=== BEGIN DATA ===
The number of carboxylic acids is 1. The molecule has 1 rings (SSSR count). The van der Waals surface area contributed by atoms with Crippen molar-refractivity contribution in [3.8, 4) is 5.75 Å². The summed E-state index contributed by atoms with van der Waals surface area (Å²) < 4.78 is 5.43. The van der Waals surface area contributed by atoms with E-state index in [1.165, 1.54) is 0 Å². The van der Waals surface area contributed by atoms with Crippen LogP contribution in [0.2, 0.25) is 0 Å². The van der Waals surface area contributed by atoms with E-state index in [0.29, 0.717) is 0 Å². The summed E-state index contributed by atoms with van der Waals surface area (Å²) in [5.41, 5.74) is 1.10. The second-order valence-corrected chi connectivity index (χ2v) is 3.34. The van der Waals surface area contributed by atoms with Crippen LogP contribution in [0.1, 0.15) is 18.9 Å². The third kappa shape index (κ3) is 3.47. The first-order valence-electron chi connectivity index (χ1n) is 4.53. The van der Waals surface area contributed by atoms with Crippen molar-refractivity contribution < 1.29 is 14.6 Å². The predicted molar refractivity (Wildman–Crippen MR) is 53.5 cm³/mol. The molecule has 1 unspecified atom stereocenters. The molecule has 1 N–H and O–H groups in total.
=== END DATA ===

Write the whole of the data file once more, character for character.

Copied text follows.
The number of carboxylic acids is 1. The molecule has 1 rings (SSSR count). The van der Waals surface area contributed by atoms with Crippen molar-refractivity contribution in [3.8, 4) is 5.75 Å². The summed E-state index contributed by atoms with van der Waals surface area (Å²) < 4.78 is 5.43. The van der Waals surface area contributed by atoms with E-state index in [1.165, 1.54) is 0 Å². The van der Waals surface area contributed by atoms with Crippen LogP contribution in [0.2, 0.25) is 0 Å². The van der Waals surface area contributed by atoms with E-state index in [0.29, 0.717) is 0 Å². The summed E-state index contributed by atoms with van der Waals surface area (Å²) in [5.41, 5.74) is 1.10. The second-order valence-corrected chi connectivity index (χ2v) is 3.34. The van der Waals surface area contributed by atoms with Crippen LogP contribution in [0.1, 0.15) is 18.9 Å². The third kappa shape index (κ3) is 3.47. The first-order valence-electron chi connectivity index (χ1n) is 4.53. The van der Waals surface area contributed by atoms with Crippen molar-refractivity contribution < 1.29 is 14.6 Å². The predicted molar refractivity (Wildman–Crippen MR) is 53.5 cm³/mol. The molecule has 1 unspecified atom stereocenters. The molecule has 1 N–H and O–H groups in total.